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Published: February 22, 2018

 

Reflective clothing, also known as high visibility or hi-vis workwear, has become an important piece of Personal Protective Equipment (PPE) for workers in a variety of industries. OSHA (The Occupational Safety and Health Administration) requires many companies to outfit their employees with hi-vis workwear, but many other occupations promote, encourage, or supply their staff with hi-vis reflective gear, even though it’s not formally regulated or required. Why? Because “living dangerously” isn’t the best motto for a manufacturing facility or warehouses to adopt. On- or off-site, many of our customers err on the side of safety with high visibility uniforms from Gallagher Uniform.

Who is Required to Use Hi-Vis Workwear?

Hundreds of jobs require some form of high visibility safety apparel. Jobs performed in or near oncoming traffic or heavy, moving equipment are particularly susceptible to injury and require safety garments to help avoid personal injury.

The Federal Highway Worker Visibility Rule was the first step in the creation of the U.S. comprehensive worker high visibility regulation and applied to anyone on or near Federal-aid highways. This regulation now applies to workers on all public access roadways and is enforceable by OSHA inspectors. This standard provides a standardized, authoritative guide for the design, performance specifications, and use of high visibility and reflective apparel, including shirts, vests, jackets, coveralls, pants and more.

 

These are the top 20 occupations that require hi-vis safety uniforms and apparel.

Construction workers

Road construction site workers

Heavy equipment operators

Road surveyors

Utility workers

Firemen

Emergency responders

Tow truck drivers

Crossing guards

Parking attendants

Toll booth operators

Shipyard dock workers

Airport ground crews

Tree service workers (roadside)

Railway workers

Movers

Warehouse employees Policemen

Event security (particularly when near traffic)

Garbage and Refuse Workers

Shopping cart retrievers

Who Isn’t Required, But Still Uses Hi-Vis Workwear?

Aside from regulatory standards, high visibility clothing has become increasingly prevalent in industries where OSHA doesn’t require its use. The interiors of warehouses, processing plants, and factories are prime examples of where today’s reflective gear is readily accepted. Many of these industries have brought in high visibility personal protective equipment because they want to take a preventative stance towards workplace safety. The benefits far outweigh the costs of acquiring this voluntary safety wear and help ensure the security and safety of your employees.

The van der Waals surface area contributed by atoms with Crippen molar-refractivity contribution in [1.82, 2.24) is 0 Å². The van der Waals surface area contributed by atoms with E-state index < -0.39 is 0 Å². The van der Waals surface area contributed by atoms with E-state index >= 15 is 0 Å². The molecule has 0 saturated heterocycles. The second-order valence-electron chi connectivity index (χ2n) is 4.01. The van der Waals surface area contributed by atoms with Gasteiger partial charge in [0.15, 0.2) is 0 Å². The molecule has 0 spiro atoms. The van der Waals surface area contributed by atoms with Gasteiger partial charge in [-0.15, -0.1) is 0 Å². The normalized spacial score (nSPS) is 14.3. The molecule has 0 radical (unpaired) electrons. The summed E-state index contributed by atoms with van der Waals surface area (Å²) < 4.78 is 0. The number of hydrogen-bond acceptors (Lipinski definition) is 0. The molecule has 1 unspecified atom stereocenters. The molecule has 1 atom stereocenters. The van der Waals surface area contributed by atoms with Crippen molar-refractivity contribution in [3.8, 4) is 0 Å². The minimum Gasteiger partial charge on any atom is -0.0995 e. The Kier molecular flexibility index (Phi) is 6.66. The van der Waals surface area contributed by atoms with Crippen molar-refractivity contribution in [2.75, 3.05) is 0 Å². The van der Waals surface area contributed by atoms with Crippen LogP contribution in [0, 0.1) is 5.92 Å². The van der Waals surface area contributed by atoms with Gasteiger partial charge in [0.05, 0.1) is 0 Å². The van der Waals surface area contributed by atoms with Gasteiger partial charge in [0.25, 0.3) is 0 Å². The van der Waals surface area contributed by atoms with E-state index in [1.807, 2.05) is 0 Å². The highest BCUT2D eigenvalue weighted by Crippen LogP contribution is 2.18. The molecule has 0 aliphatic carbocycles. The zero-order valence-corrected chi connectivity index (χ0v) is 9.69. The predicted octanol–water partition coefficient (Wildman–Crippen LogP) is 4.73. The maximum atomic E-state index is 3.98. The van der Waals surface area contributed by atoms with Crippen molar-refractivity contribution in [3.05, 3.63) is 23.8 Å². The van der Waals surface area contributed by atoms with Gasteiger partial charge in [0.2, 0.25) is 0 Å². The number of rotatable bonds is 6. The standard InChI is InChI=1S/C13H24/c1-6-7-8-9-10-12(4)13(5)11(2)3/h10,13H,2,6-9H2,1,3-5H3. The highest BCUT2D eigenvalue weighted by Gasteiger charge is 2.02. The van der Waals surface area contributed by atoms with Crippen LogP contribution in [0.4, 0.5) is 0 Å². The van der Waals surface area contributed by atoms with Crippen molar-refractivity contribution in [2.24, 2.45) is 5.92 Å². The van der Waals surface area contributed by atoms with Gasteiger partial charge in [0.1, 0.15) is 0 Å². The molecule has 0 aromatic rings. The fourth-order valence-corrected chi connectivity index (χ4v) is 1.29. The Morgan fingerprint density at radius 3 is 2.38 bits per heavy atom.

Beyond hi-vis workwear, some companies voluntarily elect to provide their employees with enhanced visibility uniforms instead. The term enhanced visibility can be used for any garment of any color that has retro-reflective striping added to it, or those bright fluorescent orange or yellow garments we’ve all seen – they’re tough to miss, which is kind of the point. These garments are not usually related to a particular standard and are for workers in lower risk environments. These workers can still benefit from heightened visibility, particularly in dimly lit warehouses where forklift operators, maintenance equipment, and sweepers are moving quickly.

What about FRC Uniforms?

FRC, or Flame-Resistant Clothing, refers to the ability of a material to self-extinguish upon the removal of an ignition source. This type of clothing is often worn by employees who work in hazardous environments, including (but not limited to):

  • Electric Arc – electricians, utility lineman, and workers
  • Flash Fire – oil or gas refinery, pharmaceutical workers and those who work with chemicals
  • Combustible Dust Explosion – paper mills, paint, and even food processors are just a few examples
  • Foundries, casting and welding facilities
  • Anyone who comes in contact with functional and live electrical equipment

When evaluating whether your place of business should be using hi-vis, enhanced visibility, or flame-resistant clothing, explore the comprehensive list of examples above and ask yourself the following questions.

  • Is it required by law?
  • Is there moving equipment?
  • Are there situations with potential for poor lighting, unmarked pathways, or worker inattention?
  • Is there potential for your employees to encounter any type of flame on the job?

If you answered yes to any of the above and aren’t already utilizing Hi-Vis, Enhanced-Vis or FR uniforms on your job site, it’s time to consider it. Gallagher Uniform has an array of specialty reflective and flame resistant uniform products that will help you achieve your company’s safety goals or requirements while not compromising the comfort needs of your workforce.  Whether you’re looking to purchase or rent safety uniforms, our extensive inventory and top-notch customer service team are here to help guide you through the process.

If you’re interested in learning more about the specific safety standards required for your facility, we recommend checking out resources available from the American National Standards Institute (ANSI) or the Occupational Safety and Health Administration (OSHA).

You can also read more about what Gallagher has to offer to help you meet these standards, and feel free to contact us with any questions. We look forward to hearing from you!

 

 

 

 

 

 

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